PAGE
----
Finding it difficult when your baby has gas that won’t come out? Discover how to burp a baby that is hard to burp, even when you’ve tried everything else!
For many parents, the challenge of caring for a baby isn’t just the sleep deprivation or the difficulty with breastfeeding. It may not even be the adjustment to motherhood and life as a new parent.
It’s getting your newborn to burp.
Maybe you find yourself patting him for what seems like forever, with no luck of anything coming out. Perhaps burping him usually involves more spit-up or vomit than you’d care to clean.
Maybe he had been burping just fine all along, and then out of the blue, fusses and can’t seem to pass air. It doesn’t help when others—your spouse, your mom—seem to burp him just fine while you can’t figure out how to follow suit. Nothing seems to help.
How to burp a baby that is hard to burp
I can definitely relate. My baby wouldn’t burp at night, and would instead drift off to sleep before burping, especially after those middle of the night feedings. I tried different ways to burp him, and even used gas drops or gripe water without knowing for certain whether they even worked.
It pained me to think that he was uncomfortable, especially when he’d fuss and cringe.
Thankfully, I found a few ideas that finally worked. In fact, these moms responded with their own results after applying the tips I share below:
“So I googled ‘how to burp a difficult baby’ at 4am. My 3 week old has been difficult to burp since birth and I was over it! She is my seventh child so I’m not new to this. Within minutes of applying some of your techniques, she burped! Wow! You can always learn something new and better. Thank you from a tired Mama.” -Rachael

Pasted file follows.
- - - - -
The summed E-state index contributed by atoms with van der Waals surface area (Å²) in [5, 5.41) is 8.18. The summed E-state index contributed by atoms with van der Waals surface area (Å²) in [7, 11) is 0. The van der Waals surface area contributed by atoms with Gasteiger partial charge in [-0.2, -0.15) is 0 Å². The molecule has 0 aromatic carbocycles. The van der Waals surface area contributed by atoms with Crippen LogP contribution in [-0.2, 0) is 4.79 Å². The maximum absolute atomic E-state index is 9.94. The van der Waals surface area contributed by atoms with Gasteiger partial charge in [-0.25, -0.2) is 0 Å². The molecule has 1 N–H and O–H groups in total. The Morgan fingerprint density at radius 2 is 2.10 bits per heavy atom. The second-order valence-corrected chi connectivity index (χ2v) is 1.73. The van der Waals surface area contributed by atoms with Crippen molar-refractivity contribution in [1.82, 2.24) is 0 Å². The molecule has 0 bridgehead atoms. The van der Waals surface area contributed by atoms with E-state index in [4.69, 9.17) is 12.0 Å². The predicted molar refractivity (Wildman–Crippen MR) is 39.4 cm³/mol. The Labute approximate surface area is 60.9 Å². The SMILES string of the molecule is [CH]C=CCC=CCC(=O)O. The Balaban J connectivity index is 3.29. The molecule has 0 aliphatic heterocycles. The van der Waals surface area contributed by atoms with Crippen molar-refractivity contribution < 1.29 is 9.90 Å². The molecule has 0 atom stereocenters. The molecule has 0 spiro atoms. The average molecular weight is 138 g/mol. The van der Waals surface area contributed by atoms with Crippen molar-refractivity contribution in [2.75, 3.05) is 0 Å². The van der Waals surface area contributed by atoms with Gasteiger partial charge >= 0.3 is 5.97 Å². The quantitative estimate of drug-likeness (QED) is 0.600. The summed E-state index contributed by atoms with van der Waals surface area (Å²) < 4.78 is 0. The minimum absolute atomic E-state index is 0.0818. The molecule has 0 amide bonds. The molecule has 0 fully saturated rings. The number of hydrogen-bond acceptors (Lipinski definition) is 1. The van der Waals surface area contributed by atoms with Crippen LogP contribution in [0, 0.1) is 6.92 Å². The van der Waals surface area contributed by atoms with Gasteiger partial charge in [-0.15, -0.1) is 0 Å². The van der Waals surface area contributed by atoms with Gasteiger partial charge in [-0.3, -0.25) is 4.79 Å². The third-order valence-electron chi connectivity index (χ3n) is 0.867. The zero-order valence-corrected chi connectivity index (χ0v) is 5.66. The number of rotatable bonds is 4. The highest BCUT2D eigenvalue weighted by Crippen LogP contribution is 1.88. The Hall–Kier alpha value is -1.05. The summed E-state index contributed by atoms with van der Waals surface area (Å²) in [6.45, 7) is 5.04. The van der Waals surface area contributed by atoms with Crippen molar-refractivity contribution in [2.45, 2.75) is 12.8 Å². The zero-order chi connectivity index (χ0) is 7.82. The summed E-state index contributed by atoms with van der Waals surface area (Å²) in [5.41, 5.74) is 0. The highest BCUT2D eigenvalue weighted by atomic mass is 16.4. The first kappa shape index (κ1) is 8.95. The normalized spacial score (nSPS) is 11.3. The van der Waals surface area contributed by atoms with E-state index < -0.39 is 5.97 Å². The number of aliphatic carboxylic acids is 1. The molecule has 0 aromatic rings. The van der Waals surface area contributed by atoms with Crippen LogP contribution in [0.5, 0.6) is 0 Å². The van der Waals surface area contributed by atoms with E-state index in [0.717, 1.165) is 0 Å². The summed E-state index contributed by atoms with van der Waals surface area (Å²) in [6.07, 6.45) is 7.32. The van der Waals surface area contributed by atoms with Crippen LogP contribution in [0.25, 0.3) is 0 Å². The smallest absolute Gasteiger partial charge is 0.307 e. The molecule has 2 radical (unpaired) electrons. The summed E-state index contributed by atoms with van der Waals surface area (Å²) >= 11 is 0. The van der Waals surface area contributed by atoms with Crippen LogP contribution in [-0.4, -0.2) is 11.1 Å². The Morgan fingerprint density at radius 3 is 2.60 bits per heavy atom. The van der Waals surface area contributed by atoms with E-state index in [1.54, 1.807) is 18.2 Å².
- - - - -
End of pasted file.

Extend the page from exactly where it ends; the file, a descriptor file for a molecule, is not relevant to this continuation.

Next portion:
“Holy moly. I feel like I need to take you to dinner or something haha. Every. Single. Suggestion. Has worked! And trust me. I’ve tried them all. Within 48 hours, I’ve gone from being up every hour to every 3! And I’ve never been so excited! I cannot thank you enough for having relatable problems, being open about it and then having solutions that have helped me; not to mention my little man and how much more comfortable he is. Thank you, thank you, thank you!” -Sierra Guerin
So, what happens if you can’t get a burp out of him? Take a look at a few of these ideas:
1. Pat or bounce your baby
Patting your baby on the back helps move the air bubbles up, but sometimes the patting isn’t enough. If he won’t burp, try patting him more firmly, as light pats may not be effective. Another option is to pat his bottom. Many parents swear this is the only way to get their babies to burp.
If patting doesn’t work, see if rubbing his back does the trick. Move your hand gently but with enough pressure from the bottom to the top of his back.